In Figure 4, you can see the Resiliency Plan is scheduled to run weekly. This allows customers to migrate their workloads from on-premises to AWS, and run migration tests at specific frequencies to validate the overall migration plan.
Figure 4 – Resiliency Plan enables automation of the migration runbook.
Together, VBS and Resiliency Plan provide customers with robust capabilities for creating recovery plans that automate the orchestration necessary to ensure business functions can be quickly and accurately relocated.
The combination of VBS and Resiliency Plan gives you the ability to migrate applications from on-premises to AWS in a single click. This reduces the risk of human error by automating the steps required in a migration.
Recovery Point Objective (RPO) and Recovery Time Objective (RTO)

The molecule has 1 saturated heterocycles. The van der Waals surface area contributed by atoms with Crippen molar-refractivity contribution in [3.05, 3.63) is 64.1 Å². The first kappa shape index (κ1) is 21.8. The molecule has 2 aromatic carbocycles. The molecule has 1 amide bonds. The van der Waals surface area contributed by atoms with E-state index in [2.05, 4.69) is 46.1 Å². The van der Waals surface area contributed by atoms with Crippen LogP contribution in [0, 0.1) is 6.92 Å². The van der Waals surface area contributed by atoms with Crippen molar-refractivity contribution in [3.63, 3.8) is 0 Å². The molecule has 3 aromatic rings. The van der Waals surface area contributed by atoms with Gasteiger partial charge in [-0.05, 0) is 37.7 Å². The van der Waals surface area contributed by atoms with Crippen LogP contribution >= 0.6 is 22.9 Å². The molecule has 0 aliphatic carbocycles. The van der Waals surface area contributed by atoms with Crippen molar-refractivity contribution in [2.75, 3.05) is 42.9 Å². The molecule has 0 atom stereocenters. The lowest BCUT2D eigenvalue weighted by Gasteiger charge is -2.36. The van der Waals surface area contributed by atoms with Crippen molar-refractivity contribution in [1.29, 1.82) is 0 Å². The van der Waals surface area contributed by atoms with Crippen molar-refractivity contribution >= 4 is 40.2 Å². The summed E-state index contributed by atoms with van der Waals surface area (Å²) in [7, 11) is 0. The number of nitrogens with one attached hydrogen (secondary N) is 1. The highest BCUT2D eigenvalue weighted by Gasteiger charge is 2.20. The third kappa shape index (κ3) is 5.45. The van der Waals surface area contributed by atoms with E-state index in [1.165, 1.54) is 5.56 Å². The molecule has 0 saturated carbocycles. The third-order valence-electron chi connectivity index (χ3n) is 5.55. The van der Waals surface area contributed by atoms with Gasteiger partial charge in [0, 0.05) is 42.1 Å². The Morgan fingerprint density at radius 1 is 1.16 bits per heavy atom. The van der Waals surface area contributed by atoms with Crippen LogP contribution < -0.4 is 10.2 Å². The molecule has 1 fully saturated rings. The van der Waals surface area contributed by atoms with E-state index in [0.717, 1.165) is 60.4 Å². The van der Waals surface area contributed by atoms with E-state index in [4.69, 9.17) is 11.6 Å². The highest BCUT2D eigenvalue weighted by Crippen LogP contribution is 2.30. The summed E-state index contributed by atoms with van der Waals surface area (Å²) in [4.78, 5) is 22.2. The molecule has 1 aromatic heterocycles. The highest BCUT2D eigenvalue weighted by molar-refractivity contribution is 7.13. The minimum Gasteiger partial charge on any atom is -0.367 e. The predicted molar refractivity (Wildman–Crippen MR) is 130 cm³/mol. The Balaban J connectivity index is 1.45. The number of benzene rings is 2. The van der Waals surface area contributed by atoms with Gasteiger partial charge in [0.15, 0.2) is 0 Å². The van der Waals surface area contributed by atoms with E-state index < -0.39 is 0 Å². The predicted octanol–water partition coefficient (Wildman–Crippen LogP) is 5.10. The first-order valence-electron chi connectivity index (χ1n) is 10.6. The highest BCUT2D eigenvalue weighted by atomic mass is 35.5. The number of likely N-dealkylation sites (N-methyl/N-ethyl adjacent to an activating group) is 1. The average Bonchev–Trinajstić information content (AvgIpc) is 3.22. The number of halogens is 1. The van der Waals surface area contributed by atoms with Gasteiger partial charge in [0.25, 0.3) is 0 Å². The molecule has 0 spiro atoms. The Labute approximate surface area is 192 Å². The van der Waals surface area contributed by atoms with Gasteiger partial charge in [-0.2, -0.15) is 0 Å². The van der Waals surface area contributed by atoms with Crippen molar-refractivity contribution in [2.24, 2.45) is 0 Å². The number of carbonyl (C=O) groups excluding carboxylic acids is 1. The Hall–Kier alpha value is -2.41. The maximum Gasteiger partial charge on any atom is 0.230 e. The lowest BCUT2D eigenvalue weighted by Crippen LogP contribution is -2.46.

Cloud Mobility provides near-zero RPO using real-time data replication (async replication). It deploys an in-guest I/O tap module on the on-premises virtual/physical machine and replicates the data to AWS.
When migrating, Cloud Mobility gracefully shuts down the on-premises production environment and brings it up in the target AWS environment with no data loss. Migration includes customization of compute, storage, and network, and is fully automated. Migration of multi-tier workloads using Cloud Mobility provides low RTO.
In Figure 5, you can see data is 100 percent synced up in real-time to AWS, and the workload is ready to be migrated to AWS.
Figure 5 – Cloud Mobility showing sync status and replication lag for near-zero RPO.
For large-scale migration of critical workloads, it’s important customers can test the migration without impacting production environment.
Cloud Mobility provides the ability to test migration in an isolated network to proactively identify any issues or assess the readiness of the migration.
In Figure 6, you can see Cloud Mobility usages data in AWS to create a test instance and performs a test migration without impacting production workload.